May 23, 2013

Boom In Training For Social Security Consulting

     From a press release:
Premier Social Security Consulting, LLC of Cincinnati has experienced explosive growth since implementing its National Social Security Advisors (NSSA) training certification program nationwide in January. ...
The company provides two-day, Social Security advisor training class for CPAs, financial advisors, insurance agents, Enrolled Agents and other professional advisors so they can in turn counsel clients on the best way to access Social Security benefits in order to optimize lifetime income.
The number of Premier's NSSA presentations nationwide have increased rapidly and revenue for individual Social Security consulting, as well as NSSA training courses, is up 325 percent year to date compared to 2012.          
"Other former Social Security administrators are out there, but I believe we are the only one determined to set industry standards for consultation and education," said Premier partner Marc Kiner. ...
The NSSA course is being offered for $295 for training through May. Afterward, the course costs $995 for the two-day session. Both prices include a year of continuing support and monthly webinars with Premier on Social Security issues.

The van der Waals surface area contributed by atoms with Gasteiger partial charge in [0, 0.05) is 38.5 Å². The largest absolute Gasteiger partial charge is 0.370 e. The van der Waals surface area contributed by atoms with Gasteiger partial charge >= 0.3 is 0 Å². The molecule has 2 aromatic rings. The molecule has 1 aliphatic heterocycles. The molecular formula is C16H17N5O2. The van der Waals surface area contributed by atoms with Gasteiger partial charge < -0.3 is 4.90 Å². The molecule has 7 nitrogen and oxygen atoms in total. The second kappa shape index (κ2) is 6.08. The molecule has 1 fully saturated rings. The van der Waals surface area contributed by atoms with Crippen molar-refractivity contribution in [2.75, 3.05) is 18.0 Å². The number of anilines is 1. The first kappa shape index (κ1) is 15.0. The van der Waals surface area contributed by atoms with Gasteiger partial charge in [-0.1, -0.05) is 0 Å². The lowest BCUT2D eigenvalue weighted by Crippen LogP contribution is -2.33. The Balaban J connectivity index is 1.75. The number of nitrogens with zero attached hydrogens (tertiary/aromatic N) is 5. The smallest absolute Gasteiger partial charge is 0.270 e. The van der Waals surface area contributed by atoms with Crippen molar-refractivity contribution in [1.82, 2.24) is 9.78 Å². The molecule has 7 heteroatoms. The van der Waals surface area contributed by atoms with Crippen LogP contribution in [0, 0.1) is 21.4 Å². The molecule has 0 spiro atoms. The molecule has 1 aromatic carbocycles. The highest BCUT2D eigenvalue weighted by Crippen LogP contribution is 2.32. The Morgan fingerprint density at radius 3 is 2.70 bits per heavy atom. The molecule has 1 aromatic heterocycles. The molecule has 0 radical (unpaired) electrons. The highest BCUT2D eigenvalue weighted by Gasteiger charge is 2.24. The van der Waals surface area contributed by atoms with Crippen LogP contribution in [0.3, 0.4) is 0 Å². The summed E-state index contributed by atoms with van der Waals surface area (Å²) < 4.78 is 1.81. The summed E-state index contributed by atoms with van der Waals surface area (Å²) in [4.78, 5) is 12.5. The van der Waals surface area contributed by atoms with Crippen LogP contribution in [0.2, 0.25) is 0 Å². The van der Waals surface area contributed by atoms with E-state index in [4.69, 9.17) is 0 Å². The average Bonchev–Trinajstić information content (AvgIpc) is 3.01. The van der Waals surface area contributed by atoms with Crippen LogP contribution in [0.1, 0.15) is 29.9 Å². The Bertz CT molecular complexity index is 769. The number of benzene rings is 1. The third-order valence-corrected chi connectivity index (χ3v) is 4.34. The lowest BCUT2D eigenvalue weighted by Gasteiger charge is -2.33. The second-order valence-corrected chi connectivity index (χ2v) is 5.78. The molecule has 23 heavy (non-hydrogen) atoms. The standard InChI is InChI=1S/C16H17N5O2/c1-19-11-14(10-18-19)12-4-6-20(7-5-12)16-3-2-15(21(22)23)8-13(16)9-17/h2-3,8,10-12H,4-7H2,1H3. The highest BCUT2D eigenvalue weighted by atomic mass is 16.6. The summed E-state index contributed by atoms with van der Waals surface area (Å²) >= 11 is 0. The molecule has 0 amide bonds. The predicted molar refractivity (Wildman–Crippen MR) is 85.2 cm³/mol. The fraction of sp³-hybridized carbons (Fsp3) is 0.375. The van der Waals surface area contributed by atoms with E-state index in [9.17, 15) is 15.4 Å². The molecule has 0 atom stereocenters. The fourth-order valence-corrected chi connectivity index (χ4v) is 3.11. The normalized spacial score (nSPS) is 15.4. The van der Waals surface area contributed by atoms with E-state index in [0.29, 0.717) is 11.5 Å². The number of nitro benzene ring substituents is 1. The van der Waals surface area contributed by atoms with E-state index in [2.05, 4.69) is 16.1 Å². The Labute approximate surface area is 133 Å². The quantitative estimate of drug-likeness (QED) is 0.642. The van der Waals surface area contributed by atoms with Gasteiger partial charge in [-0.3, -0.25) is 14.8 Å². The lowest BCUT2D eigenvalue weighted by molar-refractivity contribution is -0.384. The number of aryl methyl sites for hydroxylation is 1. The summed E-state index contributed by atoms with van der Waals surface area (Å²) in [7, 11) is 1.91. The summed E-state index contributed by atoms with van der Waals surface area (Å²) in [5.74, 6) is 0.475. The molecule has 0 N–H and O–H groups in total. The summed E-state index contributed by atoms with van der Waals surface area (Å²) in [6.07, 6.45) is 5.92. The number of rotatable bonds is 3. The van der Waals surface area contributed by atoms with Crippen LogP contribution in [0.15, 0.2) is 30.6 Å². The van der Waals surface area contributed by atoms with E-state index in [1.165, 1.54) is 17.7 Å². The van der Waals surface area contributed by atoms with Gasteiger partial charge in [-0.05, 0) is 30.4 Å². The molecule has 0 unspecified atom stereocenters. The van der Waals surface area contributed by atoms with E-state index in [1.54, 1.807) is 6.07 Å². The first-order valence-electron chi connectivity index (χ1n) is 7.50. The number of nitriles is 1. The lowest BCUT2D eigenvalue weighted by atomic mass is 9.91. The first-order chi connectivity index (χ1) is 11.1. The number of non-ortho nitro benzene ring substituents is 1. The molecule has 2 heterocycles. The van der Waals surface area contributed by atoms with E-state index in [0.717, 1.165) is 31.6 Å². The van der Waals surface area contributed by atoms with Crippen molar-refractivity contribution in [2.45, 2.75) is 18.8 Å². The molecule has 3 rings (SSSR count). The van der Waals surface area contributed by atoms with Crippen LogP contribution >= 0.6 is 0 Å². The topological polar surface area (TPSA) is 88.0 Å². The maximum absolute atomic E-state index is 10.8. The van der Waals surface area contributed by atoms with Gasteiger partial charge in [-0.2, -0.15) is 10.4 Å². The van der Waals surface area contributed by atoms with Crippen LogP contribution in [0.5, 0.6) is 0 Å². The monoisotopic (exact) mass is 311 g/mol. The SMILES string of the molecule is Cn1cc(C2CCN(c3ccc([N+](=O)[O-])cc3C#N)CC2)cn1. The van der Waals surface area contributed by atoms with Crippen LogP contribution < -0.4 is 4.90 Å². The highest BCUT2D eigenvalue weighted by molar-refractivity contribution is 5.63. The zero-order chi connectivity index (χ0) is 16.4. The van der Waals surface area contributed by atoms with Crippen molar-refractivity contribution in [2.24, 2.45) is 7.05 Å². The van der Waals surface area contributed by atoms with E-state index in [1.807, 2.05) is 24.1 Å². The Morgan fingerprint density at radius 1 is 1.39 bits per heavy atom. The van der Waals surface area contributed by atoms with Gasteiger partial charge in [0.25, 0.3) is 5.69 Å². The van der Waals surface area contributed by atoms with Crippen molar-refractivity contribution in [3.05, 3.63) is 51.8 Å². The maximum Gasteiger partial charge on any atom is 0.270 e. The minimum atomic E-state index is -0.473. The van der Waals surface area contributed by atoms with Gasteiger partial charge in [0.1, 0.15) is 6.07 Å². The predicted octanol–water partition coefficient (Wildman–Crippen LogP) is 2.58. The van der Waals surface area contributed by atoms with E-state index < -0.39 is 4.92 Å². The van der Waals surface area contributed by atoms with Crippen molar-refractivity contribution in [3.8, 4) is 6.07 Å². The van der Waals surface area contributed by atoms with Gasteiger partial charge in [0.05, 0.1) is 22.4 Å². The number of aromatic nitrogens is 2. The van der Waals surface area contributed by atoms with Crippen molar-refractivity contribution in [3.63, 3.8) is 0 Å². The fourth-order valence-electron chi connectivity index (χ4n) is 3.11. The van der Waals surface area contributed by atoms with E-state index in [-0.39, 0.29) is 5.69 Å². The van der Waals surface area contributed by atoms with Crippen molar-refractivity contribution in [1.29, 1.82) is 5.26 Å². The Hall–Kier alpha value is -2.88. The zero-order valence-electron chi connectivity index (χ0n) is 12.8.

The National Underwriter Company (NUCO) will prepare and administer the NSSA exam. Certification is provided by the National Social Security Association.
     Two days of training? That's about enough time to learn how to be a positive menace to the people you're trying to advise.


Anonymous said...

To clarify, this has nothing to do with disability applications. They advise retired beneficiaries and their dependents on when and how to claim benefits.

Anonymous said...

Premier's website says they cover SSI and disability is mentioned as well. My main concern is that any advice on genuinely "maximizing benefits" has to be state-specific or the client can be badly burned.

For example, SSI recipients often rely on other state-specific assistance programs. If Premier is teaching one course out of a can, and if it does not take such state-specific benefits into account, then the advice does not "maximize" all benefits, and would be dangerous to follow. For example, taking an action that sounds like it makes sense for tax purposes may disqualify a client from some other crucial program or benefit and leave them worse off. If the course can cover that kind of detail in two days, then I would be most impressed. If not, then I am worried.